Monday, September 5, 2016

Presidential election system is broken

It's no longer news that something like 60% of the nation's voters have negative views of both major party presidential nominees. Never before have two presidential candidates gone into an election disliked by so many voters.

We have to ask: Is the American presidential nomination process all wrong? Reforms over the last 50 years have given individual voters more influence in the nomination process. Nominees are selected now primarily by voters in the party primaries. Primary votes are translated into delegates, and delegates affirm the primary results at the party conventions. Before these reforms, party nominees were elected primarily by political power brokers in each party and by delegates to local, state and national party conventions. Reforms have shifted power from the "party bosses" to the broader electorate.

See how well that's worked out?

The primary selection system looks good on paper, but there are some flaws. State primaries that stretch across six months or more are influenced by "momentum" — candidates who do well in the early voting gain an advantage in publicity and in fundraising. Those who falter early usually drop out. But the earliest primaries are held in smaller, less diverse states, such as New Hampshire and South Carolina. States that are more representative of the nation's demographics as a whole — California, Texas and others — hold primaries later, oftentimes after the nomination has been settled. A single nationwide primary or a series of closely scheduled regional primaries might give truly national candidates a better chance.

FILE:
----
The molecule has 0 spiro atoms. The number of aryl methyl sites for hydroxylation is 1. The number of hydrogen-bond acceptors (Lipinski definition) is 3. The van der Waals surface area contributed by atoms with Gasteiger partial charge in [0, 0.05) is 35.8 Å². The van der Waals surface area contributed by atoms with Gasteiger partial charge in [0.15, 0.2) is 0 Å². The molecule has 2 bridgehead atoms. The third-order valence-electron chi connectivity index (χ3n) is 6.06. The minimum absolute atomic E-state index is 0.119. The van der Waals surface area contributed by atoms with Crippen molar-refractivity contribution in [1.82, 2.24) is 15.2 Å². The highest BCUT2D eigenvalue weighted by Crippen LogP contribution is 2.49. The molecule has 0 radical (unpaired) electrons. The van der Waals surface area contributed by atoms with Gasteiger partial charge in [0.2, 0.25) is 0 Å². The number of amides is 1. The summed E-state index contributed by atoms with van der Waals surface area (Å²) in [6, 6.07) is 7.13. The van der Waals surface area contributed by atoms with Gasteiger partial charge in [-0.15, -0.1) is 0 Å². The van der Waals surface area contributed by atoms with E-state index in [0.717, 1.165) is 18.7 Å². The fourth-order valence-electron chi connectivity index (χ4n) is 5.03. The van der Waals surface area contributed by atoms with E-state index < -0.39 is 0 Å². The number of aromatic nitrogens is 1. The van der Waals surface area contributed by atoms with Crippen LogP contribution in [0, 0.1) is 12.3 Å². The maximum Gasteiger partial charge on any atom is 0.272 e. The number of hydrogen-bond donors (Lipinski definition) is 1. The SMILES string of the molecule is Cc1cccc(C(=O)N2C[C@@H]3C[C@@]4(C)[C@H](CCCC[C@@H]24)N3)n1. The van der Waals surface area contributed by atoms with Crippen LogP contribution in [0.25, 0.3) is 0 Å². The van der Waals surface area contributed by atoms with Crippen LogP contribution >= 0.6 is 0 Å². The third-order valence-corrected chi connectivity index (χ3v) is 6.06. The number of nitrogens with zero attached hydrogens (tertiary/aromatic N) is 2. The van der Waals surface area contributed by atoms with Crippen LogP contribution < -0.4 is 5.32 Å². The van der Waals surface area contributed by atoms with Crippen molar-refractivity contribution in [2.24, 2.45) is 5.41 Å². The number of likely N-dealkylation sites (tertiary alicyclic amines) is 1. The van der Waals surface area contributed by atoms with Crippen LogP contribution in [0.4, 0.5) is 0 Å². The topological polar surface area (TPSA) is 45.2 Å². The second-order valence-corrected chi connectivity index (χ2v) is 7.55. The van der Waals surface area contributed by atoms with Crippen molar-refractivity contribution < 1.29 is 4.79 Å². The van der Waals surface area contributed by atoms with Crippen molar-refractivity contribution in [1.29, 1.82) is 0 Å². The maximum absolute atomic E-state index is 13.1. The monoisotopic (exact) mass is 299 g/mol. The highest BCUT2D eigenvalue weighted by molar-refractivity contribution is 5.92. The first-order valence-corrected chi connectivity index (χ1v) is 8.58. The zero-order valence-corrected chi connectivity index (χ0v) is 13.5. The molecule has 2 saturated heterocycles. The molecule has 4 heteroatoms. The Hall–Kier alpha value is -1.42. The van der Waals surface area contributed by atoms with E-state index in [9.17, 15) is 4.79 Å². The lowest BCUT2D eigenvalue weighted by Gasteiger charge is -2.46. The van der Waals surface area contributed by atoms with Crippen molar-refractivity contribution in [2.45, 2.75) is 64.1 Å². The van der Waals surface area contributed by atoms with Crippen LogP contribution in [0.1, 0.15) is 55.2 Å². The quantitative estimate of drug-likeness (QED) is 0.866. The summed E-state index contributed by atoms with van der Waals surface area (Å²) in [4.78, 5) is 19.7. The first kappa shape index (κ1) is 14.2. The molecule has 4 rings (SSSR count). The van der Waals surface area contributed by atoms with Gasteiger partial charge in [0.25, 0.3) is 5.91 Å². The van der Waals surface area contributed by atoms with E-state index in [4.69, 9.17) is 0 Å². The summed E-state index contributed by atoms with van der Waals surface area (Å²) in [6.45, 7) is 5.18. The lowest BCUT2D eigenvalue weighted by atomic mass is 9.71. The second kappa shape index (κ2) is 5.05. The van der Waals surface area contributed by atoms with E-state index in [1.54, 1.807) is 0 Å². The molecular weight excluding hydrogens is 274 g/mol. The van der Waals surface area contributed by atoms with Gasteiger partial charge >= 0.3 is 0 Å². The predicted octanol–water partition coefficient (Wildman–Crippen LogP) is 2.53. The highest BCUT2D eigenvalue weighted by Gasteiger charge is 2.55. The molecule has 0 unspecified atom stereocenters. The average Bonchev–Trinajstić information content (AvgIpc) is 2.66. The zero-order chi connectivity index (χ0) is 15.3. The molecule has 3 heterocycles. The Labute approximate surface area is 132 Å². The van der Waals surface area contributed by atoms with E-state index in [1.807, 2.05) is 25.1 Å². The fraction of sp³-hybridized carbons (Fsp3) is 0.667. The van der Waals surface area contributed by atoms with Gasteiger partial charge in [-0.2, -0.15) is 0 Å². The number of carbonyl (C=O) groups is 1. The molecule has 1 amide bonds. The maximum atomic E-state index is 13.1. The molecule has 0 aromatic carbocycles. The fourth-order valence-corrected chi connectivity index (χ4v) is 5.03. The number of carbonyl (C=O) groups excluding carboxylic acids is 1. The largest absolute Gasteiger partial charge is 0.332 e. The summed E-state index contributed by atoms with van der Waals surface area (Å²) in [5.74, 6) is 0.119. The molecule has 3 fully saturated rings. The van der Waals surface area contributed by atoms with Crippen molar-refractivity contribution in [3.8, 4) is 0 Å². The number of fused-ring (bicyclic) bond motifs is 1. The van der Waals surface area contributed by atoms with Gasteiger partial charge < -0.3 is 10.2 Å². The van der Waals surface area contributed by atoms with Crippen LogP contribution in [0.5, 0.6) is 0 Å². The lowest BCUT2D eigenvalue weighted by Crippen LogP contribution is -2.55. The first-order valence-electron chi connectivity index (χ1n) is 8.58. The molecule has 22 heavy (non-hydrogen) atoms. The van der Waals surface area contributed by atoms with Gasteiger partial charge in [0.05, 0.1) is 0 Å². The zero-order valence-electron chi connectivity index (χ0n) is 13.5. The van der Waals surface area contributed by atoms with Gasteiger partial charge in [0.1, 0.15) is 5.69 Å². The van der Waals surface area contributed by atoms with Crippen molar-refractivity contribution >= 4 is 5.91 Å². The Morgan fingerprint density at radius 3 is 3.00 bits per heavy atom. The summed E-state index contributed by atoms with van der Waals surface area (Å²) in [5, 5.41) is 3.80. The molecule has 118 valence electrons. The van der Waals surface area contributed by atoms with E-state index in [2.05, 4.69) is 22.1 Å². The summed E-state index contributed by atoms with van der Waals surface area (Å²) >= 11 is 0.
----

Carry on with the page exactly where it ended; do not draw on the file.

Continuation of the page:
Obscene amounts of money are poured into the primaries, to the point that the contests are often more about fundraising ability than about issues or governance. Reducing the influence and mandate of fundraising would make the primaries more about issues and governing ability than about money. Curtailing money's primacy might take a constitutional amendment, or maybe just a limit on presidential campaigning before a certain date, say May 31 of an election year. I'm reminded that John F. Kennedy did not announce his candidacy until January 1960. Today's presidential candidates are announcing at least a year earlier.

The news media and the modern 24-7 news cycle are partly to blame for the mess we've made of the most important decisions in American politics. Entertainment-based political coverage ignores difficult issues and focuses instead on the sensational, the personal and the provocative. This year's presidential season has focused on hand size, marital fidelity, emails and name-calling, all abetted by news media that blare the irrelevant while ignoring the important. Broadcast media, which are licensed by the government to use the public airwaves, should lose their licenses for failure to make political coverage about issues rather than sensationalism. Print media should use its First Amendment protections to deliver information that is truly important, not just spectacular. Broadcast licenses and the First Amendment are public trusts, which carry an obligation to deliver important information to the public.

Finally, it is the responsibility of the voters to reject the hype and the focus on things that don't matter and demand more coverage of what does matter. But like the high schoolers who can name all the winners of the Grammy awards but cannot name their state's governor or senators, too many voters don't have the knowledge to discern what is important.

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